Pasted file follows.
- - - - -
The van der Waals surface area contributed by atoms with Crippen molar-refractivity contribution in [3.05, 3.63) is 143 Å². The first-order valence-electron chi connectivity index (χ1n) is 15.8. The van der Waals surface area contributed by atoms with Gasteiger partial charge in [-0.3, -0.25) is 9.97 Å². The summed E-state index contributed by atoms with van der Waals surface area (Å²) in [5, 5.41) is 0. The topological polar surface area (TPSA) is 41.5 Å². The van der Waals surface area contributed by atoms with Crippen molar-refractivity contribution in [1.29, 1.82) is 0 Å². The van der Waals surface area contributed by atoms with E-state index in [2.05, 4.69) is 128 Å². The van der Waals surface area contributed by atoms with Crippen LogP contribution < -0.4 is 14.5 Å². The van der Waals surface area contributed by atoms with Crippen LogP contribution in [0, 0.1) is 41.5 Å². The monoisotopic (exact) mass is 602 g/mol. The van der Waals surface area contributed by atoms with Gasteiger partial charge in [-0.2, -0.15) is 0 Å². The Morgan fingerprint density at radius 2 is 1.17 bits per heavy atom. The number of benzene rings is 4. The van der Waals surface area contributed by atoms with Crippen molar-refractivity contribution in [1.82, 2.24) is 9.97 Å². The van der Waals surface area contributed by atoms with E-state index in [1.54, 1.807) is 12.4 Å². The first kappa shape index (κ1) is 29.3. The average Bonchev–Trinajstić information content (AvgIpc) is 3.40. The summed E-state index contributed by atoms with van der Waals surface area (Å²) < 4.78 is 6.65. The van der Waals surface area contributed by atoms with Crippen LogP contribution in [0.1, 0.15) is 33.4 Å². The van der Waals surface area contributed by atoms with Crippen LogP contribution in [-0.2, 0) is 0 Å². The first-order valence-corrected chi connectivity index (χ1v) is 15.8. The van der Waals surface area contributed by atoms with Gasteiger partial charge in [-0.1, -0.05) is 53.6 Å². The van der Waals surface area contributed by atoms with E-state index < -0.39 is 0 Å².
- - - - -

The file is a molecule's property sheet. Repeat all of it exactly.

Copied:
The van der Waals surface area contributed by atoms with Crippen molar-refractivity contribution in [3.05, 3.63) is 143 Å². The first-order valence-electron chi connectivity index (χ1n) is 15.8. The van der Waals surface area contributed by atoms with Gasteiger partial charge in [-0.3, -0.25) is 9.97 Å². The summed E-state index contributed by atoms with van der Waals surface area (Å²) in [5, 5.41) is 0. The topological polar surface area (TPSA) is 41.5 Å². The van der Waals surface area contributed by atoms with Crippen molar-refractivity contribution in [1.29, 1.82) is 0 Å². The van der Waals surface area contributed by atoms with E-state index in [2.05, 4.69) is 128 Å². The van der Waals surface area contributed by atoms with Crippen LogP contribution < -0.4 is 14.5 Å². The van der Waals surface area contributed by atoms with Crippen LogP contribution in [0, 0.1) is 41.5 Å². The monoisotopic (exact) mass is 602 g/mol. The van der Waals surface area contributed by atoms with Gasteiger partial charge in [-0.2, -0.15) is 0 Å². The Morgan fingerprint density at radius 2 is 1.17 bits per heavy atom. The number of benzene rings is 4. The van der Waals surface area contributed by atoms with Crippen molar-refractivity contribution in [1.82, 2.24) is 9.97 Å². The van der Waals surface area contributed by atoms with E-state index in [1.54, 1.807) is 12.4 Å². The first kappa shape index (κ1) is 29.3. The average Bonchev–Trinajstić information content (AvgIpc) is 3.40. The summed E-state index contributed by atoms with van der Waals surface area (Å²) < 4.78 is 6.65. The van der Waals surface area contributed by atoms with Crippen LogP contribution in [0.1, 0.15) is 33.4 Å². The van der Waals surface area contributed by atoms with Crippen LogP contribution in [-0.2, 0) is 0 Å². The first-order valence-corrected chi connectivity index (χ1v) is 15.8. The van der Waals surface area contributed by atoms with Gasteiger partial charge in [-0.1, -0.05) is 53.6 Å². The van der Waals surface area contributed by atoms with E-state index < -0.39 is 0 Å².